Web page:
|Animal Health Bill, 2nd Reading
This speech was given in the chamber of the House of Commons as part of the debate on the Animal Health Bill, on 9 November 2001
Mr. Richard Bacon (South Norfolk): I shall be brief. I apologise to the House for not being present all afternoon - I was in the Chamber for the opening speeches, but afterwards I had to attend the Public Accounts Committee hearing. I look forward to the National Audit Office inquiry into foot and mouth next year and the PAC hearing that will follow. I hope that we may see the Minister at that time next year.
The Bill shows all the signs of being hurried. I cannot support it on Second Reading because of the wide-ranging and sweeping powers that it confers on Ministers. The Bill states that it is immaterial whether animals are affected with foot and mouth; it is immaterial whether they have been in contact with animals so affected; it is immaterial whether they have been exposed to the infection of foot and mouth; and it is immaterial whether they have been treated with vaccine.
If we were giving the powers to a Department that had the confidence of farmers, I might consider supporting the Bill, but the farmers in my constituency, South Norfolk, have very little confidence in the Department. That is a result of the way in which classical swine fever was handled I am pleased to say that we were able to avoid foot and mouth directly, although we suffered from the indirect effects - the way in which the re-establishment of pig movements was handled, a range of issues relating to pig farrowing, the new regulations being introduced for laying hens, and the mix-up over sheep's brains and cows' brains. My constituents do not have confidence in the Department, so I cannot support the wide-ranging powers.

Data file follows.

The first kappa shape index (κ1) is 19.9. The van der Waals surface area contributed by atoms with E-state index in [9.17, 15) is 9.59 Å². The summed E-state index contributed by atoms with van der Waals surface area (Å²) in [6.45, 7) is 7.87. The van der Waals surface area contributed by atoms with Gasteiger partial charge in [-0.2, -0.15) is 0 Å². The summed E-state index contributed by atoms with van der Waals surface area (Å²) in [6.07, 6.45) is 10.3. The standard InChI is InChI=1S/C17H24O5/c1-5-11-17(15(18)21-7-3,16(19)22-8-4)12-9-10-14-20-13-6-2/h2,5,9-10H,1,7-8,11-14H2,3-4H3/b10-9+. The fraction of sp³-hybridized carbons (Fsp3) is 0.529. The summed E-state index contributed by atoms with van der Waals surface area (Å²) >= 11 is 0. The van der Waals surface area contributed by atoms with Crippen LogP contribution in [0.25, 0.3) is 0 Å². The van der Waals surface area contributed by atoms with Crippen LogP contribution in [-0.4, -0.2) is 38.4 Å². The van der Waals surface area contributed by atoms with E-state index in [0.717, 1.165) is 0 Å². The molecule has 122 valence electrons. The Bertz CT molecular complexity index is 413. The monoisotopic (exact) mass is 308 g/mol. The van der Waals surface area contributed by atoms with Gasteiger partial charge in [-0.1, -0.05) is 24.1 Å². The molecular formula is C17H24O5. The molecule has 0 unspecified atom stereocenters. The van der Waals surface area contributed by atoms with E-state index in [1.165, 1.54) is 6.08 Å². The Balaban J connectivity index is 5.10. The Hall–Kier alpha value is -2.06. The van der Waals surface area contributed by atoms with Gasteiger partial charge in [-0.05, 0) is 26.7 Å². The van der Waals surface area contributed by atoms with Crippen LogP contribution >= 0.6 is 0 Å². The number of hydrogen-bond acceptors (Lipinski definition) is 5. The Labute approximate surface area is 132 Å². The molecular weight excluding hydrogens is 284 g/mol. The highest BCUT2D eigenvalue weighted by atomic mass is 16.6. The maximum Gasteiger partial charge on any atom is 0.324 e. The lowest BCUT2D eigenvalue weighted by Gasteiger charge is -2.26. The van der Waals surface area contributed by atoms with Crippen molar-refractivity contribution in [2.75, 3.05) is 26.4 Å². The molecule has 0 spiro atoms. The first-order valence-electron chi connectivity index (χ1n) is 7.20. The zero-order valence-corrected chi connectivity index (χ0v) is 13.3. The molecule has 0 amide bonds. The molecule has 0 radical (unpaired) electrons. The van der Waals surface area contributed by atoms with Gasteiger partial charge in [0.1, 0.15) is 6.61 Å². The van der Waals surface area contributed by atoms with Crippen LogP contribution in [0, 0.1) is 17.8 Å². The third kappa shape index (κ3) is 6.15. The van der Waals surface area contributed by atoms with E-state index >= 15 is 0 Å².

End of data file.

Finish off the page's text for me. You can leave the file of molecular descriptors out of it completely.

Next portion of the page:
Furthermore, I cannot support the compensation regime. I know that the Bill is designed to provide additional powers to tackle foot and mouth, but from reading the clause headings, such as "Extension of power to slaughter", "Adjusted compensation" downwards, of course "Treatment: power of entry", "Slaughter: power of entry", "Slaughter: warrants", "Refusal and obstruction of inspector" and "Deliberate infection of animals", one could be forgiven for coming to the conclusion that the outbreak was entirely the farmers' fault. There may be some farmers who behaved improperly, but I agree with my hon. Friend the Member for Leominster (Mr. Wiggin) that the assumption should be 100 per cent. compensation in the first instance. There should be a prima facie assumption that farmers are entitled to that.
The final reason why I cannot support the Bill is that it ignores the most important issue - it has been mentioned by so many other speakers that I hope the Minister has heard it. My right hon. Friend the Member for Skipton and Ripon (Mr. Curry), the hon. Members for Monmouth (Mr. Edwards) and for West Ham (Mr. Banks), who is no longer in his place, and many others spoke about illegal imports. The Minister should speak to his right hon. Friend the Chancellor of the Exchequer and to Mr. Richard Broadbent, the chairman of Customs and Excise, and get that issue sorted out. We have rats, bats, gorillas, monkeys, porcupines and anteaters coming into Heathrow unchecked, and the Government are doing practically nothing about it. It is about time that they did.
The Bill gives far too much power to the Minister, more or less unchecked, the compensation regime is wrong-headed, and the Bill makes no mention of the central problem: illegal imports.
|© Richard Bacon 2010|